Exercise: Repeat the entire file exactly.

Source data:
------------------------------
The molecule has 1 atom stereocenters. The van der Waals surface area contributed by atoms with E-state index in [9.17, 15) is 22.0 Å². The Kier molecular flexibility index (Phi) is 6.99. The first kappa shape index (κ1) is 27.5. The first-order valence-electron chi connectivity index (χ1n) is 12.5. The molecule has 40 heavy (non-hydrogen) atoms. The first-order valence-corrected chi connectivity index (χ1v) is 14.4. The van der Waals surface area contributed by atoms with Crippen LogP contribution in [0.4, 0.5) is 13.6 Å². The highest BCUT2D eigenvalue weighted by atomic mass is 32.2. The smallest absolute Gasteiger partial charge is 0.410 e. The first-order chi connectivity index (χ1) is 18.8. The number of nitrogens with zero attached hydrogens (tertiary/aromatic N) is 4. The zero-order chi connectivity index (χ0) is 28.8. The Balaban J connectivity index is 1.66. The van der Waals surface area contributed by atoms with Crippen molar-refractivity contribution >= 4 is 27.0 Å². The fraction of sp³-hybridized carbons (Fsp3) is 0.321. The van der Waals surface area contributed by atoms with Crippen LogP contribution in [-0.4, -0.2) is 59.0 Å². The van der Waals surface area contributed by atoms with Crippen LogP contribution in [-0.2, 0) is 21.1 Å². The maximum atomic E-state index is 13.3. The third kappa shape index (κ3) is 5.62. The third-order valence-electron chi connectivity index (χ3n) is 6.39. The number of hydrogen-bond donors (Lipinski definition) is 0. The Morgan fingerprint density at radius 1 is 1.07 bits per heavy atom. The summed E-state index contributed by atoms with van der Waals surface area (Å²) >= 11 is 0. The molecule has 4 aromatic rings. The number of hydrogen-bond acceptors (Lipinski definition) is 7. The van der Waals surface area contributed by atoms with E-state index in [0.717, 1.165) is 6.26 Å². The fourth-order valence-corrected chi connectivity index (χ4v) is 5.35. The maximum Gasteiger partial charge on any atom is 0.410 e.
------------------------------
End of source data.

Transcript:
The molecule has 1 atom stereocenters. The van der Waals surface area contributed by atoms with E-state index in [9.17, 15) is 22.0 Å². The Kier molecular flexibility index (Phi) is 6.99. The first kappa shape index (κ1) is 27.5. The first-order valence-electron chi connectivity index (χ1n) is 12.5. The molecule has 40 heavy (non-hydrogen) atoms. The first-order valence-corrected chi connectivity index (χ1v) is 14.4. The van der Waals surface area contributed by atoms with Crippen LogP contribution in [0.4, 0.5) is 13.6 Å². The highest BCUT2D eigenvalue weighted by atomic mass is 32.2. The smallest absolute Gasteiger partial charge is 0.410 e. The first-order chi connectivity index (χ1) is 18.8. The number of nitrogens with zero attached hydrogens (tertiary/aromatic N) is 4. The zero-order chi connectivity index (χ0) is 28.8. The Balaban J connectivity index is 1.66. The van der Waals surface area contributed by atoms with Crippen molar-refractivity contribution >= 4 is 27.0 Å². The fraction of sp³-hybridized carbons (Fsp3) is 0.321. The van der Waals surface area contributed by atoms with Crippen LogP contribution in [-0.4, -0.2) is 59.0 Å². The van der Waals surface area contributed by atoms with Crippen LogP contribution in [-0.2, 0) is 21.1 Å². The maximum atomic E-state index is 13.3. The third kappa shape index (κ3) is 5.62. The third-order valence-electron chi connectivity index (χ3n) is 6.39. The number of hydrogen-bond donors (Lipinski definition) is 0. The Morgan fingerprint density at radius 1 is 1.07 bits per heavy atom. The summed E-state index contributed by atoms with van der Waals surface area (Å²) >= 11 is 0. The molecule has 4 aromatic rings. The number of hydrogen-bond acceptors (Lipinski definition) is 7. The van der Waals surface area contributed by atoms with E-state index in [0.717, 1.165) is 6.26 Å². The fourth-order valence-corrected chi connectivity index (χ4v) is 5.35. The maximum Gasteiger partial charge on any atom is 0.410 e.